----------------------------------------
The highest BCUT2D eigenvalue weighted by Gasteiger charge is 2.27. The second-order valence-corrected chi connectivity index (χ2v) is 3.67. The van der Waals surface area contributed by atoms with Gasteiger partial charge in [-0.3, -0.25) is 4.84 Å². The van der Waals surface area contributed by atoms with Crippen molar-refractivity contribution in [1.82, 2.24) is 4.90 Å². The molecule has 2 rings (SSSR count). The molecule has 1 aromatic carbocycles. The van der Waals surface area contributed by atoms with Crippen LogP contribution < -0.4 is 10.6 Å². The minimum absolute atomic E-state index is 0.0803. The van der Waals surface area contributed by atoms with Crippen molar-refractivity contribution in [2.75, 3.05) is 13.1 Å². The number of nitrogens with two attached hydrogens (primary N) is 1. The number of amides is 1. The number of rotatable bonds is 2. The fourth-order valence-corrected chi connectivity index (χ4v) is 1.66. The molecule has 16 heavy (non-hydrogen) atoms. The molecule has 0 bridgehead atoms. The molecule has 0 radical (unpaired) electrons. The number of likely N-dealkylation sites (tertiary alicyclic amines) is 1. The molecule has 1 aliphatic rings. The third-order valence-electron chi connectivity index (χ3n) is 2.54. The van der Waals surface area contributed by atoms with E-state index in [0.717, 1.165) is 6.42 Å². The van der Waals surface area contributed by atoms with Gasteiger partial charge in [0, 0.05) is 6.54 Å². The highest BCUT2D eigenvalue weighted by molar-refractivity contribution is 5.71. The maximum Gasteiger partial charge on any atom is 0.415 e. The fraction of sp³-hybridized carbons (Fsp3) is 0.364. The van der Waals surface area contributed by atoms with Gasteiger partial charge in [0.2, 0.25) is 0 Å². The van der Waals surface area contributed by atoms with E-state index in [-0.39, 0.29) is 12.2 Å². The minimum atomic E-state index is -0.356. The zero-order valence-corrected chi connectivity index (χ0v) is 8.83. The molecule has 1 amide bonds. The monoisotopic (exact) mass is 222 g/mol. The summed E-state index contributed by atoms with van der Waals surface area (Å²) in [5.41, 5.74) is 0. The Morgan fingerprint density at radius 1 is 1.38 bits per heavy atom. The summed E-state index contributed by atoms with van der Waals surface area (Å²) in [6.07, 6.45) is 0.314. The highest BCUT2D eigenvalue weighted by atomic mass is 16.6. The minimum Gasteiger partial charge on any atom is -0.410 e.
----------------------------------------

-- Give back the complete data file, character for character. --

The highest BCUT2D eigenvalue weighted by Gasteiger charge is 2.27. The second-order valence-corrected chi connectivity index (χ2v) is 3.67. The van der Waals surface area contributed by atoms with Gasteiger partial charge in [-0.3, -0.25) is 4.84 Å². The van der Waals surface area contributed by atoms with Crippen molar-refractivity contribution in [1.82, 2.24) is 4.90 Å². The molecule has 2 rings (SSSR count). The molecule has 1 aromatic carbocycles. The van der Waals surface area contributed by atoms with Crippen LogP contribution < -0.4 is 10.6 Å². The minimum absolute atomic E-state index is 0.0803. The van der Waals surface area contributed by atoms with Crippen molar-refractivity contribution in [2.75, 3.05) is 13.1 Å². The number of nitrogens with two attached hydrogens (primary N) is 1. The number of amides is 1. The number of rotatable bonds is 2. The fourth-order valence-corrected chi connectivity index (χ4v) is 1.66. The molecule has 16 heavy (non-hydrogen) atoms. The molecule has 0 bridgehead atoms. The molecule has 0 radical (unpaired) electrons. The number of likely N-dealkylation sites (tertiary alicyclic amines) is 1. The molecule has 1 aliphatic rings. The third-order valence-electron chi connectivity index (χ3n) is 2.54. The van der Waals surface area contributed by atoms with E-state index in [0.717, 1.165) is 6.42 Å². The van der Waals surface area contributed by atoms with Gasteiger partial charge in [0, 0.05) is 6.54 Å². The highest BCUT2D eigenvalue weighted by molar-refractivity contribution is 5.71. The maximum Gasteiger partial charge on any atom is 0.415 e. The fraction of sp³-hybridized carbons (Fsp3) is 0.364. The van der Waals surface area contributed by atoms with Gasteiger partial charge in [0.2, 0.25) is 0 Å². The van der Waals surface area contributed by atoms with E-state index in [-0.39, 0.29) is 12.2 Å². The minimum atomic E-state index is -0.356. The zero-order valence-corrected chi connectivity index (χ0v) is 8.83. The molecule has 1 amide bonds. The monoisotopic (exact) mass is 222 g/mol. The summed E-state index contributed by atoms with van der Waals surface area (Å²) in [5.41, 5.74) is 0. The Morgan fingerprint density at radius 1 is 1.38 bits per heavy atom. The summed E-state index contributed by atoms with van der Waals surface area (Å²) in [6.07, 6.45) is 0.314. The highest BCUT2D eigenvalue weighted by atomic mass is 16.6. The minimum Gasteiger partial charge on any atom is -0.410 e.